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Do hackers prevent the release of source code?

HotdogsFolks (1145369) writes | more than 7 years ago

Security 3

HotdogsFolks writes "I've been considering releasing the source code from one of my job websites under the GPL licence for quite some time now. It's a fully functioning, everything-you-could-possibly-want system, so I'm happy to give it away to save people from having to write a similar system from scratch.

The only thing holding me back is the cycle of security patches I'll no doubt find myself in once the bad guys start analysing my code.

I'm not a security expert — I code for fun — so I'm not totally confident I'd be able to spot security issues even if I analysed my code myself.

What would you do if you were in my shoes? How do I get my software out there in the least painful way possible?"

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No. (1)

Leftist Troll (825839) | more than 7 years ago | (#20301035)

As you say, you're "not a security expert", and you seem to be under the mistaken impression that keeping the source closed will compensate for that.

Realize that vulnerabilities will be found, regardless of how open or closed the software is. If you didn't code with security in mind, there are probably an untold number just waiting to be discovered.

Open sourcing your software would probably be a good idea - you might just attract a few security-conscious developers to the project.

Re:No. (1)

Timothy Brownawell (627747) | more than 7 years ago | (#20303157)

As you say, you're "not a security expert", and you seem to be under the mistaken impression that keeping the source closed will compensate for that.

Realize that vulnerabilities will be found, regardless of how open or closed the software is. If you didn't code with security in mind, there are probably an untold number just waiting to be discovered.

That sounds like FUD.

It should be much easier to find holes with source code or a local copy of the system available to look at and play with. Being open would very likely make holes get found faster, by both good guys and bad guys. Breaking in using a hole is extra work after finding it, but then so it fixing the hole.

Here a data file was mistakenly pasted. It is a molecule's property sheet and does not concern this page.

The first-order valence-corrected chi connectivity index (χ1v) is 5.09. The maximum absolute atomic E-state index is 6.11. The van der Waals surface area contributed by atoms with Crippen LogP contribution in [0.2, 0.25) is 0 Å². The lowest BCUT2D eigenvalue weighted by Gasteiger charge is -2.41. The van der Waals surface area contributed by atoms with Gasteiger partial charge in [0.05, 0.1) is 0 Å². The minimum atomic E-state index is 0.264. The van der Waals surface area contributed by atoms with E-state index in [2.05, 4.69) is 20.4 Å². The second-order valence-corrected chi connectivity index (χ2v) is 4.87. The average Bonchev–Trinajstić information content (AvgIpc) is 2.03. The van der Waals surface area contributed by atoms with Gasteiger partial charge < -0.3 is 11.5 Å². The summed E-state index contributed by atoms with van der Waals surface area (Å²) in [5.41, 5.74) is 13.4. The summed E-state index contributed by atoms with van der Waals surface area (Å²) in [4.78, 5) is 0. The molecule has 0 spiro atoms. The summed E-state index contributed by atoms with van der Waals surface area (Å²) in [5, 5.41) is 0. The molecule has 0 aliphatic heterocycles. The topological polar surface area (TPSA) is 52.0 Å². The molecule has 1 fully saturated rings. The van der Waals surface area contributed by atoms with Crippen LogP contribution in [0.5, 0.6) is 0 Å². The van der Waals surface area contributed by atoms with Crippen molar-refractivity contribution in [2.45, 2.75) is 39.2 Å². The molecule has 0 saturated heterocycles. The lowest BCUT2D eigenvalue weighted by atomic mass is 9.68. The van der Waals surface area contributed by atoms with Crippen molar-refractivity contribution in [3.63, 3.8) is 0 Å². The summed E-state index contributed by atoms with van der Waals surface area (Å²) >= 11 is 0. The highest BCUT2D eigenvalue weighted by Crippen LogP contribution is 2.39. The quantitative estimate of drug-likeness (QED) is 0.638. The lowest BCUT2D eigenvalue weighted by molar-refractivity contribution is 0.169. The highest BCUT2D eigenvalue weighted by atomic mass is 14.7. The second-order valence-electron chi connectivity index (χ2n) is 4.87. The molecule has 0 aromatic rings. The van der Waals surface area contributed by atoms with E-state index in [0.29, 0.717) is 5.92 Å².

Maybe find a group of interested people who do know about security, and offer to privately give them copies under GPL or whatever, with the *request* (can't be a demand) that they help find bugs and not redistribute it further until they're reasonably sure that the code is clean.

Re:No. (0)

Anonymous Coward | more than 7 years ago | (#20303963)

That sounds like FUD.

All I'm saying is that closed code is no substitute for a design that takes security into consideration.

Being open would very likely make holes get found faster, by both good guys and bad guys.

While that may lead to more exploits at first, I'm of the school of thought that opening the code has potential for greater security in the long term.

Maybe find a group of interested people who do know about security, and offer to privately give them copies under GPL or whatever, with the *request* (can't be a demand) that they help find bugs and not redistribute it further until they're reasonably sure that the code is clean.

Not a bad way to go about it. Keep in mind that under the GPL, you aren't obligated to distribute the source to anyone until you distribute binaries, so the copyright holder of the code is perfectly within their rights to demand the code not be distributed if the project hasn't made a release yet.

-LT
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